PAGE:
At age 29, I moved back into my childhood bedroom in my parents’ suburban home outside of New Haven, Connecticut.
I had moved back to the East Coast after a three-year West Coast sojourn, where I lived communally in an old Victorian in old Oakland with five human beings and a costume closet. There I learned how to cook with berbere, hosted zine parties, and spent most of my time basking naked in the backyard of an old hippie who opened up his hot tub to neighbors.
I arrived to my parents’ home with the remnants of that California life: nine boxes of unorganized shit I drove 3,000 miles, nothing labelled, nothing sorted. I lugged the boxes into my parents’ garage, shoving aside a lawn mower, bags of soil, and boxes of single, unmatched gloves that no one wore anymore.
My dad grumbled about the space I took up, and I grumbled about the objects that my parents had collected over a lifetime of raising four children. I didn’t open any part of my boxed-up life, already nostalgic for a world I had just left.
I wandered around my parents’ home, the layout of which had virtually remained unchanged since I was 10 years old, seeing it all anew, seeing it all gone stagnant: the same framed pictures on the wall, the same furniture in every room, and my dad’s weird habit of funneling excess objects into cardboard boxes.
I asked my mom, “Don’t you ever want to change it up?” She looked at me quizzingly: “Change what? Up how?”
Life on the East Coast with my new roommates felt quite static.
Sleeping in my childhood bed, I woke up in a t-shirt from Israel and my brother’s basketball shorts from fifth grade: utter disorientation of self, place, identity, politics. On the walls were framed pictures of self-portraits I had drawn at age 5, bat mitzvah photographs, my college diploma. I peered into each frame, contemplating a past me, what that still life still spoke to. In my childhood bedroom I was once again my parents’ daughter.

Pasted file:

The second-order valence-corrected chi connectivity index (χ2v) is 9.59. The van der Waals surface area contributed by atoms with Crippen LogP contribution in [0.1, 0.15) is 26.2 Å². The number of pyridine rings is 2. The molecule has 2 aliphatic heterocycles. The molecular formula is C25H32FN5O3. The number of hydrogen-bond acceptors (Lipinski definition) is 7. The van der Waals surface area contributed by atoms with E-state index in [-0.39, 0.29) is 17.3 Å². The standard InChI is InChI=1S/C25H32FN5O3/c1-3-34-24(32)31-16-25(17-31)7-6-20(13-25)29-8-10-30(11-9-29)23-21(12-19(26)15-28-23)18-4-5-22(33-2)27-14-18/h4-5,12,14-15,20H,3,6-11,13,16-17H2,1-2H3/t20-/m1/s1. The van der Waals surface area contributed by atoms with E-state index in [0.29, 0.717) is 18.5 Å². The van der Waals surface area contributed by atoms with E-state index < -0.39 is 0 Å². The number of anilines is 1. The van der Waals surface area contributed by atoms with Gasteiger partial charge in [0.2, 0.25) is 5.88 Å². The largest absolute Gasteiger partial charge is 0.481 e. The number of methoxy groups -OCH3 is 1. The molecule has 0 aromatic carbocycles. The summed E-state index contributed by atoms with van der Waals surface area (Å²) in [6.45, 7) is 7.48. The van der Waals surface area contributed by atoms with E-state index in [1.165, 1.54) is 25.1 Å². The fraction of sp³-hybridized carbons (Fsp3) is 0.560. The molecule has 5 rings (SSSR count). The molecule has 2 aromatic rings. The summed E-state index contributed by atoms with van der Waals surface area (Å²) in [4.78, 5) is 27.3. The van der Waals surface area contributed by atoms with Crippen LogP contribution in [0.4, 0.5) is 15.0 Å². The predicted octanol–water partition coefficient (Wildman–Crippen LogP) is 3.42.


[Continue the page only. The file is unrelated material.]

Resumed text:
I kept erratic hours — maybe I always have as a young girl. I can remember so urgently the adrenaline that rushed when my father swept open my bedroom door to find me AIM’ing with the boy I had a crush on in middle school at 2 a.m. — the don’t-get-caught of it, the knew-I-was-doing-something-wrong of it, the thrill of it. At 29, I found myself waking up at dawn, slipping on flip flops, taking short walks around the sleepy neighborhood, then slipping back inside to slumber. I continued to live out of my suitcase and backpack, opting out of putting my clothes in drawers, maintaining some form of the unstable.
The first day I woke up and walked into the kitchen, bleary-eyed, to find the contents of my backpack strewn across the table, haphazardly. The only things left inside of my backpack were a box of condoms and a grinder. I texted my mom: “Did you go through the stuff in my backpack?” to which she responded, “Yes, Dad looking for the EZ Pass!” I paced the kitchen, saying, “Oh my god oh my god oh my god.” I settled on a response of “that’s my stuff!” and allowed the unparalleled adolescent rage to mount.
I texted my brother; I texted my sister; I debated texting the person I used most of the condoms with, but decided he didn’t know enough about me or my dad to help me find the humor in the situation, so I went back to pacing.
My dad called me; his first words were, “Your secret’s safe with me,” which prevented me from articulating the actual adult explanation about how I felt like my privacy had been betrayed, and ultimately disarmed me from any kind of self-defense, rendered me a child, utterly confused. Was my father referring to the condoms or the plant use?